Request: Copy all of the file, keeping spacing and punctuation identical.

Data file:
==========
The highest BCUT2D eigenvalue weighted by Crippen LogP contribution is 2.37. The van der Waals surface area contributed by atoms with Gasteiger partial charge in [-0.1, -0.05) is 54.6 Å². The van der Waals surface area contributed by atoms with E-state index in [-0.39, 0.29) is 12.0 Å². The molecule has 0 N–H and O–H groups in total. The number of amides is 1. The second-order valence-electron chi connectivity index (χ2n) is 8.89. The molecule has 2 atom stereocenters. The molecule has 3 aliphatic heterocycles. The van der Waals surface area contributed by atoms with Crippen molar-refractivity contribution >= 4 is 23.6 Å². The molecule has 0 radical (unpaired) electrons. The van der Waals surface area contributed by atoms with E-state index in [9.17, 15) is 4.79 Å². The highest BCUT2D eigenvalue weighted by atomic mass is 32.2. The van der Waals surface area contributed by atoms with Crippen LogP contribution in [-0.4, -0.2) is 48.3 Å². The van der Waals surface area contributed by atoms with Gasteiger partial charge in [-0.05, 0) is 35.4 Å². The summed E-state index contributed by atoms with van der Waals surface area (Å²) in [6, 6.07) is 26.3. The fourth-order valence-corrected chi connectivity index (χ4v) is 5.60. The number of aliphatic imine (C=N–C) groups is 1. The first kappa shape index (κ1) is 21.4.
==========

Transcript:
The highest BCUT2D eigenvalue weighted by Crippen LogP contribution is 2.37. The van der Waals surface area contributed by atoms with Gasteiger partial charge in [-0.1, -0.05) is 54.6 Å². The van der Waals surface area contributed by atoms with E-state index in [-0.39, 0.29) is 12.0 Å². The molecule has 0 N–H and O–H groups in total. The number of amides is 1. The second-order valence-electron chi connectivity index (χ2n) is 8.89. The molecule has 2 atom stereocenters. The molecule has 3 aliphatic heterocycles. The van der Waals surface area contributed by atoms with Crippen molar-refractivity contribution >= 4 is 23.6 Å². The molecule has 0 radical (unpaired) electrons. The van der Waals surface area contributed by atoms with E-state index in [9.17, 15) is 4.79 Å². The highest BCUT2D eigenvalue weighted by atomic mass is 32.2. The van der Waals surface area contributed by atoms with Crippen LogP contribution in [-0.4, -0.2) is 48.3 Å². The van der Waals surface area contributed by atoms with Gasteiger partial charge in [-0.05, 0) is 35.4 Å². The summed E-state index contributed by atoms with van der Waals surface area (Å²) in [6, 6.07) is 26.3. The fourth-order valence-corrected chi connectivity index (χ4v) is 5.60. The number of aliphatic imine (C=N–C) groups is 1. The first kappa shape index (κ1) is 21.4.